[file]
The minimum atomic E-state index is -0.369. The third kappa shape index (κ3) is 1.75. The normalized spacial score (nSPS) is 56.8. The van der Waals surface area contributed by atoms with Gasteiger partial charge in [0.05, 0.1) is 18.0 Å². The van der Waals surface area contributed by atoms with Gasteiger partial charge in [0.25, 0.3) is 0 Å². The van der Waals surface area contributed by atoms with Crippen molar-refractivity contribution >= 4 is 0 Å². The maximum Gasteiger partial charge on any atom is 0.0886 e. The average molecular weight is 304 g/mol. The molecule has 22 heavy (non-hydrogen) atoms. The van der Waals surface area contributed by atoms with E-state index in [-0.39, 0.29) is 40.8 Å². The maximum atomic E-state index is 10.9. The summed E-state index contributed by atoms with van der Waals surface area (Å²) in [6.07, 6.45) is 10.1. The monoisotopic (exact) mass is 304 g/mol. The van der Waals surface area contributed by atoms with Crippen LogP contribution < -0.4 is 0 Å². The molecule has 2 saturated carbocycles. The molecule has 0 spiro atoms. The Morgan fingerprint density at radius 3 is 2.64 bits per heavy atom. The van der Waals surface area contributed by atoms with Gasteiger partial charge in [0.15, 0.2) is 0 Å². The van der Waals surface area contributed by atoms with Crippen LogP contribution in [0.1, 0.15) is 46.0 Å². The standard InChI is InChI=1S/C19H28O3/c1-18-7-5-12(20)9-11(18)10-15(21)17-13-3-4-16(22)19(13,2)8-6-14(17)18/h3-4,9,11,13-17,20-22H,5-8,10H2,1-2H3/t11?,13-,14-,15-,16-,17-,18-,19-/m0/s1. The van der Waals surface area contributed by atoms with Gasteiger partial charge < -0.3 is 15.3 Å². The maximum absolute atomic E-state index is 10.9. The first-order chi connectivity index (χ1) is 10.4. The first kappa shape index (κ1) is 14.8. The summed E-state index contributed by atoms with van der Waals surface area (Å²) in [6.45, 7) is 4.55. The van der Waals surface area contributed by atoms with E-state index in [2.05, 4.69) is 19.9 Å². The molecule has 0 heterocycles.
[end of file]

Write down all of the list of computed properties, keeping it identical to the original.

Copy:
The minimum atomic E-state index is -0.369. The third kappa shape index (κ3) is 1.75. The normalized spacial score (nSPS) is 56.8. The van der Waals surface area contributed by atoms with Gasteiger partial charge in [0.05, 0.1) is 18.0 Å². The van der Waals surface area contributed by atoms with Gasteiger partial charge in [0.25, 0.3) is 0 Å². The van der Waals surface area contributed by atoms with Crippen molar-refractivity contribution >= 4 is 0 Å². The maximum Gasteiger partial charge on any atom is 0.0886 e. The average molecular weight is 304 g/mol. The molecule has 22 heavy (non-hydrogen) atoms. The van der Waals surface area contributed by atoms with E-state index in [-0.39, 0.29) is 40.8 Å². The maximum atomic E-state index is 10.9. The summed E-state index contributed by atoms with van der Waals surface area (Å²) in [6.07, 6.45) is 10.1. The monoisotopic (exact) mass is 304 g/mol. The van der Waals surface area contributed by atoms with Crippen LogP contribution < -0.4 is 0 Å². The molecule has 2 saturated carbocycles. The molecule has 0 spiro atoms. The Morgan fingerprint density at radius 3 is 2.64 bits per heavy atom. The van der Waals surface area contributed by atoms with Gasteiger partial charge in [0.15, 0.2) is 0 Å². The van der Waals surface area contributed by atoms with Crippen LogP contribution in [0.1, 0.15) is 46.0 Å². The standard InChI is InChI=1S/C19H28O3/c1-18-7-5-12(20)9-11(18)10-15(21)17-13-3-4-16(22)19(13,2)8-6-14(17)18/h3-4,9,11,13-17,20-22H,5-8,10H2,1-2H3/t11?,13-,14-,15-,16-,17-,18-,19-/m0/s1. The van der Waals surface area contributed by atoms with Gasteiger partial charge < -0.3 is 15.3 Å². The maximum absolute atomic E-state index is 10.9. The first-order chi connectivity index (χ1) is 10.4. The first kappa shape index (κ1) is 14.8. The summed E-state index contributed by atoms with van der Waals surface area (Å²) in [6.45, 7) is 4.55. The van der Waals surface area contributed by atoms with E-state index in [2.05, 4.69) is 19.9 Å². The molecule has 0 heterocycles.